Clinical Encounters? Narratives of Doctors and Patients from the Victorians to the Present Day

Module code: EN3199

Module co-ordinator: Dr Claire Brock

  • Since Victorian times, what has it meant to be ill, and how were the unwell treated by the medical profession? 
  • How, in turn, did the patient deal with medical or surgical prescription? 
  • Was the relationship between doctor and patient merely a clinical encounter? 

This interdisciplinary module will introduce you to a wide range of writings about the relationship between the doctor and the patient from the Victorian period to the 21st century. We will begin with the Victorian fetish for ill health, characterised by the sofa-languishing middle-class lady, and move on to the corresponding difficulty of publicly expressing mental illness in autobiographical writing of the time. 

We will look at medical saints and sinners of the 19th and 20th centuries, alongside more recent explorations of the harmful effects of the doctor-patient encounter. Of central concern throughout will be the dynamic nature of the relationship between the medical profession and the patient. The texts you study will be supplemented by films – including The English Surgeon (2009) and The Spirit of ’45 (2013) – and other visual material.

Individual presentations will be an essential part of the course and will allow you to develop your own research interests.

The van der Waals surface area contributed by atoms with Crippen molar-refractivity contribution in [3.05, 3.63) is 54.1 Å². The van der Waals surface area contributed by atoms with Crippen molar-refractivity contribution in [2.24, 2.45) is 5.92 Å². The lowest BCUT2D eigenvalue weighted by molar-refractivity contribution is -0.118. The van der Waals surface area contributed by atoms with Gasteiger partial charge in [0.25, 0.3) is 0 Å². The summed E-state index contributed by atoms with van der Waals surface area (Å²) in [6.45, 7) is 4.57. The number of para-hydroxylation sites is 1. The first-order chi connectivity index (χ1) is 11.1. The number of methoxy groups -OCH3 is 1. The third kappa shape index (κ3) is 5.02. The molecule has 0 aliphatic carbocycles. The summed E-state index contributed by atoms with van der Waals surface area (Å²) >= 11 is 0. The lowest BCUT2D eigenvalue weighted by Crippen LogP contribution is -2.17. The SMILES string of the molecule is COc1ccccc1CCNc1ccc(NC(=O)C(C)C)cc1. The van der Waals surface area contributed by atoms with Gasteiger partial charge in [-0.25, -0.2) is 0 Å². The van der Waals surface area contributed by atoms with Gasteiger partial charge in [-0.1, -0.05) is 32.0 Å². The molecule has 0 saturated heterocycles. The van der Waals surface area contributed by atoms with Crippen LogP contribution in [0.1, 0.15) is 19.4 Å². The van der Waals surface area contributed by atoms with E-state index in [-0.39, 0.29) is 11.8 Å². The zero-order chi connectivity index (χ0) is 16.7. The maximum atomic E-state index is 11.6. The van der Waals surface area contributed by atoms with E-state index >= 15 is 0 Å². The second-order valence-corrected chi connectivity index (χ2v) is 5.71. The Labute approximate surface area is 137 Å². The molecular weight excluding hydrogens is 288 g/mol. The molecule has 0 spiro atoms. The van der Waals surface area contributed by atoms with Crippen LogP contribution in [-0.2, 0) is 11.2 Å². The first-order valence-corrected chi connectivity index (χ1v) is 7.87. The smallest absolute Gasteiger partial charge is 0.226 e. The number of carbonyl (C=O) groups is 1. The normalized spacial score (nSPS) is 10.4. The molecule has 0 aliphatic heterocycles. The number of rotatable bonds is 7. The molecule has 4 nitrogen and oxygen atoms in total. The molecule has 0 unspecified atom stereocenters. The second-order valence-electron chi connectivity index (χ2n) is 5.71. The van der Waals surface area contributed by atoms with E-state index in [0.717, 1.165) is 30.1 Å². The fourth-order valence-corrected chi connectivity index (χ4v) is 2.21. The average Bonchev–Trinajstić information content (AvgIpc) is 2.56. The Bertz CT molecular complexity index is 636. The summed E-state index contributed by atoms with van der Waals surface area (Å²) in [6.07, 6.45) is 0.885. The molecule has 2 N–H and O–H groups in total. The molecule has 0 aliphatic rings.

Topics covered

  • Harriet Martineau, Life in the Sick Room (1844)
  • John Stuart Mill, Autobiography (1873)
  • Frederick Treves, The Elephant Man and Other Reminiscences (1923)
  • Thomas Mann, The Magic Mountain (1924)
  • Mikhail Bulgakov, A Young Doctor’s Notebook (1925-1927)
  • Ronald White-Cooper, Call the Doctor: A Country GP Between the Wars. Tales of Courage, Hardship and Hope (2014)
  • AJ Cronin, The Citadel (1937)
  • Robert Graves, They Hanged my Saintly Billy: The Life and Death of Dr William Palmer (1957)
  • David Wootton, Bad Medicine (2006)
  • Rachel Prentice, Bodies in Formation: An Ethnography of Anatomy and Surgical Education (2013)
  • Henry Marsh, Do No Harm: Stories of Life, Death and Brain Surgery (2014)
  • Paul Kalanithi, When Breath Becomes Air (2016).

Learning and Teaching

Weekly, two-hour seminars will introduce students to text and context. Individual presentations will be an essential part of the course and will allow students to develop their own research interests. 

Assessment

  • Essay, 5,000 words (100%)